I spent this past weekend at a peer conference. This one marks my 5th peer conference, but it’s been a long while since I was at my 4th. In fact, it’s been four years since SWET4. Peer conferences are awesome though, as they let the participants really go deep and have thorough and meaningful conversations over one or more days in a small enough group that makes such discussions possible.
Ever since I moved to Linköping a few years ago, I had promised to do my part in organizing a local peer conference for the testing community in and around Linköping and this weekend we finally got that project off the ground! We decided to call this particular conference SWETish instead of another being another increment of the regular SWET. The reasons being that we wanted to keep participation first and foremost from within the local communities and the regular SWET conferences invite people from all over country, and also because we wanted to keep the theme broad and inclusive whereas SWET has already been through a fair number of iterations (SWET7 being the latest one) and we sort of didn’t want to break their set of more specific topics in exchange for a general one that has already been covered. Maybe next time we’ll put on “SWET8” though, if nobody in the Meetups.com group beats us to it (hint hint, wink wink, nudge nudge).
So, sort of but not quite a SWET conference i.e. SWETish (with its eponymous Twitter hashtag #SWETish).
The whole thing took place at the Vadstena Abbey Hotel, which is made up of a beautiful set of buildings, some dating back to the 12th, 13th and 14th century. From an organizer standpoint, I can certainly recommend this venue. Nice staff, cozy environment and above average food. And a nice historic atmosphere too of course. (Click the link in the tweet below for a couple of snapshots.)
When I sent out the initial invitations to this peer conference, I had my mind set on getting a total of 15 participants, as that seemed to be a good number of people to ensure that all speakers get plentiful of questions and that there would be a good mix of experiences and viewpoints, while at the same time not being too many people so that everybody gets to participate thoroughly and nobody is forced to sit quiet for too long. However, because a few people who had initially signed up couldn’t make it there in the end, we turned into a group of “only” 10 people. Turns out that’s an excellent number! Most if not all of us there agreed that the low number of participants helped create an environment where everybody got relaxed with each other really quickly which in turn helped when discussions and questions got more critical or pointed, without destroying the mood or productivity of those conversations.
Common check-out theme: astonishment over how easy and productive sharing, debating & disagreement is in a friendly atmosphere. #SWETish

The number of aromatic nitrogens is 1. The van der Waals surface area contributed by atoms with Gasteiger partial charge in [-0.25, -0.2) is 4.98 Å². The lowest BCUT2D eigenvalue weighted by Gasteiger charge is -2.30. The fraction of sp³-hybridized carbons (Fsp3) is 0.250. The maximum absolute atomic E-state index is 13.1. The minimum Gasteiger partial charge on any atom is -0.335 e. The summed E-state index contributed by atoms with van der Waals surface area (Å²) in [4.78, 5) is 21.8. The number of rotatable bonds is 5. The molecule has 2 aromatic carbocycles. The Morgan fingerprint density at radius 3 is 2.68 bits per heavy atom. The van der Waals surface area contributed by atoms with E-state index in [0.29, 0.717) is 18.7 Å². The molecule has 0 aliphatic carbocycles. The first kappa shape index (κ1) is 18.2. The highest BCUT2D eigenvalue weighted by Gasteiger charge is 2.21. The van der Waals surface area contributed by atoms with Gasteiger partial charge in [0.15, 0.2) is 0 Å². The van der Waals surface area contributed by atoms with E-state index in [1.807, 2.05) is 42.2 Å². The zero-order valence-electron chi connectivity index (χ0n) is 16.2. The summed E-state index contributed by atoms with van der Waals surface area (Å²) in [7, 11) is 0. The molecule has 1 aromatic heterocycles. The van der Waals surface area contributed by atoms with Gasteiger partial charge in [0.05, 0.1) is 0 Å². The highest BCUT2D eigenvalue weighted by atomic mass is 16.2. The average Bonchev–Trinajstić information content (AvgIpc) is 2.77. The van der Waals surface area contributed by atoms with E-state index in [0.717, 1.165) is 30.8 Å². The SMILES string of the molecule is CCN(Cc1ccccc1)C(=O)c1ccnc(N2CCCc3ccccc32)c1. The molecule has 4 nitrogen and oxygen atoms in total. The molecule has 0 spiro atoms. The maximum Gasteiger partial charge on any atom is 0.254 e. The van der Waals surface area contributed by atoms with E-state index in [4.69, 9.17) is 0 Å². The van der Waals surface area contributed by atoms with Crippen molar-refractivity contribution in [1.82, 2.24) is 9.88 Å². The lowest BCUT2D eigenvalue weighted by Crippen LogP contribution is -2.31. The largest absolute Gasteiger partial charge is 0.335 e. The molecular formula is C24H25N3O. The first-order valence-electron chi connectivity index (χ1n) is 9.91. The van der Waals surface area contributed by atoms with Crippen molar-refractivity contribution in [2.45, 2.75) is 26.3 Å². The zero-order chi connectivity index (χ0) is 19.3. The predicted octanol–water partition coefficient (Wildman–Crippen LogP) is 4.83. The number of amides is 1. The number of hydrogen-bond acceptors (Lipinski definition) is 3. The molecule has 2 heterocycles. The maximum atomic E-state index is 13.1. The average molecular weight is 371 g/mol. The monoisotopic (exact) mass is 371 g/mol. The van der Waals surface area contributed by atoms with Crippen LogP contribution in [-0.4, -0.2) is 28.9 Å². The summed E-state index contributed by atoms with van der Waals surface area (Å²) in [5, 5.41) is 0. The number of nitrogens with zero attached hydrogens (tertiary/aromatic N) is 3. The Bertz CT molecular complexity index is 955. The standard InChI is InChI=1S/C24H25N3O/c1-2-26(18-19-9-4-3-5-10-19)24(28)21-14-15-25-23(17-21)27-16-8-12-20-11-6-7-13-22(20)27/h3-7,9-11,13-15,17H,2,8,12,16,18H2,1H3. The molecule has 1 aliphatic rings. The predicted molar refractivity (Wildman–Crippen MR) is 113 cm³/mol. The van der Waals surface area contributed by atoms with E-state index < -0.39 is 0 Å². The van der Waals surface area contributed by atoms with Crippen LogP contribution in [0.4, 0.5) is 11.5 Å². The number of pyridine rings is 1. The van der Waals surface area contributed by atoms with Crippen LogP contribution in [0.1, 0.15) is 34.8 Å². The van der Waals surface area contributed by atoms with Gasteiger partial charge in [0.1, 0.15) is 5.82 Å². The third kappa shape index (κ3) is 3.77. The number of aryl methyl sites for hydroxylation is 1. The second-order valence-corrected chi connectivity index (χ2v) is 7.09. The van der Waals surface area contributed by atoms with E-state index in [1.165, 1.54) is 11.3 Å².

Another pleasant surprise was that we only got through (almost) three presentations + Open Season (facilitated Q&A) during the conference (1,5 days). If memory serves, the average at my past peer conferences is four and sometimes we even start a fifth presentation and Q&A before time runs out. What I liked about us only getting through three is that that is a testament to how talkative and inquisitive the group was, even though 5 out of 10 participants were at their first ever peer conference! I facilitated the first presentation myself and so I can tell you that in that session alone we had 11 unique discussion threads (green cards) and 48 follow-up questions (yellow cards), plus quite a few legit red cards. So for those of you familiar with the k-cards facilitation system, you can tell that this wasn’t a quiet group who only wanted to listen to others speak. Which is great, because that’s the very thing that makes peer conferences so fantastically rewarding.
Apart from the facilitated LAWST-style sessions, we also spent 1 hour on Lightning Talks, to make sure that everyone got to have a few minutes of “stage time” to present something of their own choosing.
The evening was spent chatting around the dinner table, in the SPA and in smaller groups throughout the venue until well past midnight. And even though we’d spent a full day talking about testing, most of the conversations were still about testing! How awesome is that?
If you want to read more about what was actually said during the conference, I suggest you check out the Twitter hashtag feed, or read Erik Brickarp’s report that goes more into the content side of things. This blog post is/was more about evangelizing about the concept itself and provide some reflections from an organizer perspective. Maybe I should have mentioned that at the start? Oops.
A peer conference is made possible by the active participation of each and every member of the conference, and as such, credit for all resulting material, including this blog post, goes to the entire group. Namely, and in alphabetical order:
- Agnetha Bennstam
- Anders Elm
- Anna Elmsjö
- Björn Kinell
- Erik Brickarp
- Göran Bakken
- Johan Jonasson
- Kristian Randjelovic
- Morgan Filipsson
- Tim Jönsson
Thank you to all the participants, including the few of you who wanted to be there but couldn’t for reasons outside of your control. Next time! And thank you to my partners in crime in the organizing committee: Erik Brickarp, Anna Elmsjö and Björn Kinell.
There! You’ve now reached the end of my triennial blog post. See you in another three years! Actually, hopefully I’ll see you much sooner. The powerful dip in my blogging frequency has partly been due to the continuous deployment of new family members in recent years, which has forced me to cut back on more than one extracurricular activity.
Post below in the comments section if you have comments or questions about peer conferences, or want some help organizing one. I’d be happy to point you in the right direction!